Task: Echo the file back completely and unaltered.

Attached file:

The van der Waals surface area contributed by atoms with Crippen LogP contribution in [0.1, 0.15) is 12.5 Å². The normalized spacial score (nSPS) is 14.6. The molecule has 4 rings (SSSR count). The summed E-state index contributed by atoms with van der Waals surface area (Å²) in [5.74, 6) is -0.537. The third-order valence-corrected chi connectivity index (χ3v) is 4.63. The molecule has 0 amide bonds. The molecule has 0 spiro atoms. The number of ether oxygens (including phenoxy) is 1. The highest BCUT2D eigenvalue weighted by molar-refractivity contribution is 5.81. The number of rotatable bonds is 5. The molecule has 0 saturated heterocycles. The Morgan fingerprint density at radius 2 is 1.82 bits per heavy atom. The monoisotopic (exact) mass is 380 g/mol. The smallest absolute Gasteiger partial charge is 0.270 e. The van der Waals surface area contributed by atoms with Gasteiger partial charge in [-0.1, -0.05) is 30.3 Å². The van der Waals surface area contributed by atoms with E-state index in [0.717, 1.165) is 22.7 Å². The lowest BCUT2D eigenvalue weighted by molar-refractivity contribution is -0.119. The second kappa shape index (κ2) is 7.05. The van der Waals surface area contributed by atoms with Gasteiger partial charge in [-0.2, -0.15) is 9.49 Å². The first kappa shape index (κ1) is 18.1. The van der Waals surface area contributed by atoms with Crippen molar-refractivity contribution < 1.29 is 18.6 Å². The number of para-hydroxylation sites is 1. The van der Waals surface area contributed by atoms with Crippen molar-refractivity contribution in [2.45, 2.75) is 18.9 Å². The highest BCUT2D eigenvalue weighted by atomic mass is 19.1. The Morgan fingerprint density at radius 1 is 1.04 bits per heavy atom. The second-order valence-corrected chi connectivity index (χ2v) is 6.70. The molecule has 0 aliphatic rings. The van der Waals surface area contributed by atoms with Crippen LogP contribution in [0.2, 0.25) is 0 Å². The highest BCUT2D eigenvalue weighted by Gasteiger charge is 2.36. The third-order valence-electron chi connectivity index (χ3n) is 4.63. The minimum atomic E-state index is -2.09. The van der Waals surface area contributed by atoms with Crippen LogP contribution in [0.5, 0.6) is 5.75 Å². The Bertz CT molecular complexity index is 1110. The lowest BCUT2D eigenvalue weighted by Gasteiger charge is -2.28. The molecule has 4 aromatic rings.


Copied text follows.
The van der Waals surface area contributed by atoms with Crippen LogP contribution in [0.1, 0.15) is 12.5 Å². The normalized spacial score (nSPS) is 14.6. The molecule has 4 rings (SSSR count). The summed E-state index contributed by atoms with van der Waals surface area (Å²) in [5.74, 6) is -0.537. The third-order valence-corrected chi connectivity index (χ3v) is 4.63. The molecule has 0 amide bonds. The molecule has 0 spiro atoms. The number of ether oxygens (including phenoxy) is 1. The highest BCUT2D eigenvalue weighted by molar-refractivity contribution is 5.81. The number of rotatable bonds is 5. The molecule has 0 saturated heterocycles. The Morgan fingerprint density at radius 2 is 1.82 bits per heavy atom. The monoisotopic (exact) mass is 380 g/mol. The smallest absolute Gasteiger partial charge is 0.270 e. The van der Waals surface area contributed by atoms with Gasteiger partial charge in [-0.1, -0.05) is 30.3 Å². The van der Waals surface area contributed by atoms with E-state index in [0.717, 1.165) is 22.7 Å². The lowest BCUT2D eigenvalue weighted by molar-refractivity contribution is -0.119. The second kappa shape index (κ2) is 7.05. The van der Waals surface area contributed by atoms with Gasteiger partial charge in [-0.2, -0.15) is 9.49 Å². The first kappa shape index (κ1) is 18.1. The van der Waals surface area contributed by atoms with Crippen molar-refractivity contribution < 1.29 is 18.6 Å². The number of para-hydroxylation sites is 1. The van der Waals surface area contributed by atoms with Crippen molar-refractivity contribution in [2.45, 2.75) is 18.9 Å². The highest BCUT2D eigenvalue weighted by atomic mass is 19.1. The Morgan fingerprint density at radius 1 is 1.04 bits per heavy atom. The second-order valence-corrected chi connectivity index (χ2v) is 6.70. The molecule has 0 aliphatic rings. The van der Waals surface area contributed by atoms with Crippen LogP contribution in [0.2, 0.25) is 0 Å². The highest BCUT2D eigenvalue weighted by Gasteiger charge is 2.36. The third-order valence-electron chi connectivity index (χ3n) is 4.63. The minimum atomic E-state index is -2.09. The van der Waals surface area contributed by atoms with Crippen LogP contribution in [0.5, 0.6) is 5.75 Å². The Bertz CT molecular complexity index is 1110. The lowest BCUT2D eigenvalue weighted by Gasteiger charge is -2.28. The molecule has 4 aromatic rings.